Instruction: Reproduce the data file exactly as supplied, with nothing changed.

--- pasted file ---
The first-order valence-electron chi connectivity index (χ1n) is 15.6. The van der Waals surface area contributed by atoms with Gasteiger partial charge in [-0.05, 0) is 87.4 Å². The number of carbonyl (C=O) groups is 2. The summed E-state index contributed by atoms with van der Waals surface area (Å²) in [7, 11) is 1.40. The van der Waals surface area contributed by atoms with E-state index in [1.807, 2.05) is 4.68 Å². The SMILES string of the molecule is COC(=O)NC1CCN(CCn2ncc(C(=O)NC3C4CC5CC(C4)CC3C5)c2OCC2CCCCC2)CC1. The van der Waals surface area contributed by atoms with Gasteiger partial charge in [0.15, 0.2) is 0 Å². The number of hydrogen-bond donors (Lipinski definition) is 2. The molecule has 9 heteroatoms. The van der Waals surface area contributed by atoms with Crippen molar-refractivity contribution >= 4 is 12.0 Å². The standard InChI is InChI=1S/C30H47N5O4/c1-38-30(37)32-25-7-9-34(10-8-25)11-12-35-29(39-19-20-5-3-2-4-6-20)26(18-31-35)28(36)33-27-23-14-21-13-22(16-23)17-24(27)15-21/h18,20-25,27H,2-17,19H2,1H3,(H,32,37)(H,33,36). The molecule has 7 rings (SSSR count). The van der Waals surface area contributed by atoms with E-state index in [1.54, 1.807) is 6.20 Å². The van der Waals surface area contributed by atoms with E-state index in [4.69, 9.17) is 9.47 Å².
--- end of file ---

The first-order valence-electron chi connectivity index (χ1n) is 15.6. The van der Waals surface area contributed by atoms with Gasteiger partial charge in [-0.05, 0) is 87.4 Å². The number of carbonyl (C=O) groups is 2. The summed E-state index contributed by atoms with van der Waals surface area (Å²) in [7, 11) is 1.40. The van der Waals surface area contributed by atoms with E-state index in [1.807, 2.05) is 4.68 Å². The SMILES string of the molecule is COC(=O)NC1CCN(CCn2ncc(C(=O)NC3C4CC5CC(C4)CC3C5)c2OCC2CCCCC2)CC1. The van der Waals surface area contributed by atoms with Gasteiger partial charge in [0.15, 0.2) is 0 Å². The number of hydrogen-bond donors (Lipinski definition) is 2. The molecule has 9 heteroatoms. The van der Waals surface area contributed by atoms with Crippen molar-refractivity contribution >= 4 is 12.0 Å². The standard InChI is InChI=1S/C30H47N5O4/c1-38-30(37)32-25-7-9-34(10-8-25)11-12-35-29(39-19-20-5-3-2-4-6-20)26(18-31-35)28(36)33-27-23-14-21-13-22(16-23)17-24(27)15-21/h18,20-25,27H,2-17,19H2,1H3,(H,32,37)(H,33,36). The molecule has 7 rings (SSSR count). The van der Waals surface area contributed by atoms with E-state index in [1.54, 1.807) is 6.20 Å². The van der Waals surface area contributed by atoms with E-state index in [4.69, 9.17) is 9.47 Å².